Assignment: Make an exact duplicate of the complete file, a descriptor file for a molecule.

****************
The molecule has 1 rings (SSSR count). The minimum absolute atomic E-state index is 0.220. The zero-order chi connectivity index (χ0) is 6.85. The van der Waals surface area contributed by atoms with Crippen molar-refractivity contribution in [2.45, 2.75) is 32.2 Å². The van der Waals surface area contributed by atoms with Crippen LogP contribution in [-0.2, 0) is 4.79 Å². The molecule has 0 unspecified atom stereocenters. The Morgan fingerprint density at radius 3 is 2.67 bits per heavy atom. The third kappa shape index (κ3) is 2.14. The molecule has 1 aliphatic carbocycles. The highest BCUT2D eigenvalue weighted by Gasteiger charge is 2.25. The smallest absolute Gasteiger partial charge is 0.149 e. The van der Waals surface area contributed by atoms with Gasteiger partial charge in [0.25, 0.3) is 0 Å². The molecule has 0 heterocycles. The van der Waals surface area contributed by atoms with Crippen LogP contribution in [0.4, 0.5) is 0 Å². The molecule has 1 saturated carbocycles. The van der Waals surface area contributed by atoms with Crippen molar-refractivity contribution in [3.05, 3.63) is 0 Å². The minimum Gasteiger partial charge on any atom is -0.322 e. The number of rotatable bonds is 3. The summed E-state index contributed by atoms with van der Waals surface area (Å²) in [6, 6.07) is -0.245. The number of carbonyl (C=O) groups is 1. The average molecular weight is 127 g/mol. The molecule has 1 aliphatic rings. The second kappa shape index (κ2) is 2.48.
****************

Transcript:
The molecule has 1 rings (SSSR count). The minimum absolute atomic E-state index is 0.220. The zero-order chi connectivity index (χ0) is 6.85. The van der Waals surface area contributed by atoms with Crippen molar-refractivity contribution in [2.45, 2.75) is 32.2 Å². The van der Waals surface area contributed by atoms with Crippen LogP contribution in [-0.2, 0) is 4.79 Å². The molecule has 0 unspecified atom stereocenters. The Morgan fingerprint density at radius 3 is 2.67 bits per heavy atom. The third kappa shape index (κ3) is 2.14. The molecule has 1 aliphatic carbocycles. The highest BCUT2D eigenvalue weighted by Gasteiger charge is 2.25. The smallest absolute Gasteiger partial charge is 0.149 e. The van der Waals surface area contributed by atoms with Gasteiger partial charge in [0.25, 0.3) is 0 Å². The molecule has 0 heterocycles. The van der Waals surface area contributed by atoms with Crippen LogP contribution in [0.4, 0.5) is 0 Å². The molecule has 1 saturated carbocycles. The van der Waals surface area contributed by atoms with Crippen molar-refractivity contribution in [3.05, 3.63) is 0 Å². The minimum Gasteiger partial charge on any atom is -0.322 e. The number of rotatable bonds is 3. The summed E-state index contributed by atoms with van der Waals surface area (Å²) in [6, 6.07) is -0.245. The number of carbonyl (C=O) groups is 1. The average molecular weight is 127 g/mol. The molecule has 1 aliphatic rings. The second kappa shape index (κ2) is 2.48.